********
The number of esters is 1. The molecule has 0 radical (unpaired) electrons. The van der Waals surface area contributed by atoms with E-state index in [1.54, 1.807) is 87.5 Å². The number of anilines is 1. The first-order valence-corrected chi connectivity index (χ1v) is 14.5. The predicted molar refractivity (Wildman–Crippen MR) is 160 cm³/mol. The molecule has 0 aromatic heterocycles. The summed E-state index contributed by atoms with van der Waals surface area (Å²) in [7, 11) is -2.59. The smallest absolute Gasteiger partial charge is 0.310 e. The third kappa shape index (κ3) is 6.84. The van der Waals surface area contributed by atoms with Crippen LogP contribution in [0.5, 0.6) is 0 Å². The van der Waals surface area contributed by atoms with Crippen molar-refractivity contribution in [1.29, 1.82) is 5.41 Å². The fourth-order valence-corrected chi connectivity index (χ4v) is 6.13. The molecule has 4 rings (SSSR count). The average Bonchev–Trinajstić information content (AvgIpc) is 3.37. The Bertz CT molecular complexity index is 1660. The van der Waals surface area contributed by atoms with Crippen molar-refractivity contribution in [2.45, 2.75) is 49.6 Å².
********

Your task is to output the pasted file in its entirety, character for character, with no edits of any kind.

The number of esters is 1. The molecule has 0 radical (unpaired) electrons. The van der Waals surface area contributed by atoms with E-state index in [1.54, 1.807) is 87.5 Å². The number of anilines is 1. The first-order valence-corrected chi connectivity index (χ1v) is 14.5. The predicted molar refractivity (Wildman–Crippen MR) is 160 cm³/mol. The molecule has 0 aromatic heterocycles. The summed E-state index contributed by atoms with van der Waals surface area (Å²) in [7, 11) is -2.59. The smallest absolute Gasteiger partial charge is 0.310 e. The third kappa shape index (κ3) is 6.84. The van der Waals surface area contributed by atoms with Crippen LogP contribution in [0.5, 0.6) is 0 Å². The van der Waals surface area contributed by atoms with Crippen molar-refractivity contribution in [1.29, 1.82) is 5.41 Å². The fourth-order valence-corrected chi connectivity index (χ4v) is 6.13. The molecule has 4 rings (SSSR count). The average Bonchev–Trinajstić information content (AvgIpc) is 3.37. The Bertz CT molecular complexity index is 1660. The van der Waals surface area contributed by atoms with Crippen molar-refractivity contribution in [2.45, 2.75) is 49.6 Å².